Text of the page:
Figure 4-37.-High-energy timer and pole pieces.
coil pole piece (fig. 4-37). When the timer core teeth align with the pole piece, a voltage pulse is induced in the pickup winding. This pulse signals the module to activate the primary coil current, inducting high voltage in the secondary windings and ultimately firing the spark plug. The module automatically y controls the dwell period, stretching it as engine speed increases. Therefore, the primary current reaches its maximum strength at high engine speeds and reduces the chances of high-speed misfire. The secondary coil energy (35,000 volts) is greater than in conventional ignition systems which allows increased spark duration. The longer spark duration of the HEI system is instrumental in firing lean and exhaust gas recirculation (EGR) diluted fuel/air mixtures. The condenser within the HEI distributor is provided for noise suppression only.
Today, minicomputers are being used to control many modern automotive systems. One example is Ford's electronic engine control system (EEC). This system consists of an electronic control assembly (ECA), seven monitoring sensors, a Dura Spark II ignition module and coil, a special distributor assembly, and an EGR system designed to operate on air pressure.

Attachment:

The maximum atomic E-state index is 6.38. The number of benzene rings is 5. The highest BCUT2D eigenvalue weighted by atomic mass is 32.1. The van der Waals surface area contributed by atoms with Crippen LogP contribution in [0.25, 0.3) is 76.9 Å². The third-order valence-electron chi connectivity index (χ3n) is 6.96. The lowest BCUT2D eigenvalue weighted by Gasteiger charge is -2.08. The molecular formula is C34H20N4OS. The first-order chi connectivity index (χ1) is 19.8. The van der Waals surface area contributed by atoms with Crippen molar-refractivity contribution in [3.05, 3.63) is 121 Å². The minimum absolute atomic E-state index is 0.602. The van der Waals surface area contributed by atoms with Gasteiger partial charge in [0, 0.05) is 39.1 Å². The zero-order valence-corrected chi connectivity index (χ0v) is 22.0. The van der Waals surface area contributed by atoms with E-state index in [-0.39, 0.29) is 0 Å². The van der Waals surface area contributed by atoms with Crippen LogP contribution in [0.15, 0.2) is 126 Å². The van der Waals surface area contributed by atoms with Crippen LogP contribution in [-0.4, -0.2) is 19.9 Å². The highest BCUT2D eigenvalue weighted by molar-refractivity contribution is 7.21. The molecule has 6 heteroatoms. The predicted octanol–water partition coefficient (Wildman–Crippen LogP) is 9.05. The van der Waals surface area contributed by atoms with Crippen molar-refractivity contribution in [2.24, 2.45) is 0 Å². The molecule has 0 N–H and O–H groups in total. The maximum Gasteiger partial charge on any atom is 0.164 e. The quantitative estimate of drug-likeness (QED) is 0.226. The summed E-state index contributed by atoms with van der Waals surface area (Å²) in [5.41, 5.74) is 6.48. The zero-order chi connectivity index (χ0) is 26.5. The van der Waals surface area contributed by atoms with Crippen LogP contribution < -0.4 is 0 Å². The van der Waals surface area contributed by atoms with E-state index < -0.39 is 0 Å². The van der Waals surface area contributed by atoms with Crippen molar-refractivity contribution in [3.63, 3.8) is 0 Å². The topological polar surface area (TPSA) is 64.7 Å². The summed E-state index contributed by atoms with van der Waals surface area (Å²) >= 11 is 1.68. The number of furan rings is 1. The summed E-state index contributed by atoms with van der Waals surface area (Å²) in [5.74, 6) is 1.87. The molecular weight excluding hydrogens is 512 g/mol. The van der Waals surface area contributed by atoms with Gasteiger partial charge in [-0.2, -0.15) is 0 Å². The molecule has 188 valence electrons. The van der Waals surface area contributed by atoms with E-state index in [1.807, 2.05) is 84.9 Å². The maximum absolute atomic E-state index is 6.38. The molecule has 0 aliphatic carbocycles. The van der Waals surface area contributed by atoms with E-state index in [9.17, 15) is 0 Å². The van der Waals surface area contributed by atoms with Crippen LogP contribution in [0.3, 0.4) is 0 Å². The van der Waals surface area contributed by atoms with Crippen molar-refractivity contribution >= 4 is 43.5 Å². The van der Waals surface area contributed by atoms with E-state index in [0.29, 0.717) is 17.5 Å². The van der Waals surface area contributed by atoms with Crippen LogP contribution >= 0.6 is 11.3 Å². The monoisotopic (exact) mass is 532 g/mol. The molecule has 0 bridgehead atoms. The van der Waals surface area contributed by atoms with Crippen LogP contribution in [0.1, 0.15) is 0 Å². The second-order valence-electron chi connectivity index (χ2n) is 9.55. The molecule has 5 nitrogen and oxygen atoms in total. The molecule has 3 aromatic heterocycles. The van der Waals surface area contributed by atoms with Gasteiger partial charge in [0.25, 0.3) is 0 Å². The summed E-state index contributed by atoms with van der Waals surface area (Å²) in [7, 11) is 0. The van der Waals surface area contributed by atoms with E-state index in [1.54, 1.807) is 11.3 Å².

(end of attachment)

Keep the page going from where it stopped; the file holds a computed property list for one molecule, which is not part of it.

The ECA is a solid-state microcomputer consisting of a processor and a calibration assembly. Refer to figure 4-38 while studying the operation of this system. The processor continuously receives inputs from the seven sensors and converts them into usable information that is received by the calculating section of the computer. The processor assembly also performs ignition timing, does Thermactor and EGR flow calculations, processes this information, and sends out signals to the ignition module and control solenoids to adjust the timing and flow of the systems accordingly. The calibration assembly contains the memory and programming for the processor.
Processor inputs come from sensors that monitor manifold pressure, barometric pressure, engine coolant temperature, inlet air temperature, crankshaft position, throttle position, and EGR valve position.
This sensor detects changes in intake manifold pressure that are caused by variances in engine speed, engine load, or atmospheric pressure.
Barometric pressure is monitored by a sensor mounted on the fire wall. Measurements taken are
Figure 4-38.-Computer ignition components.Continue Reading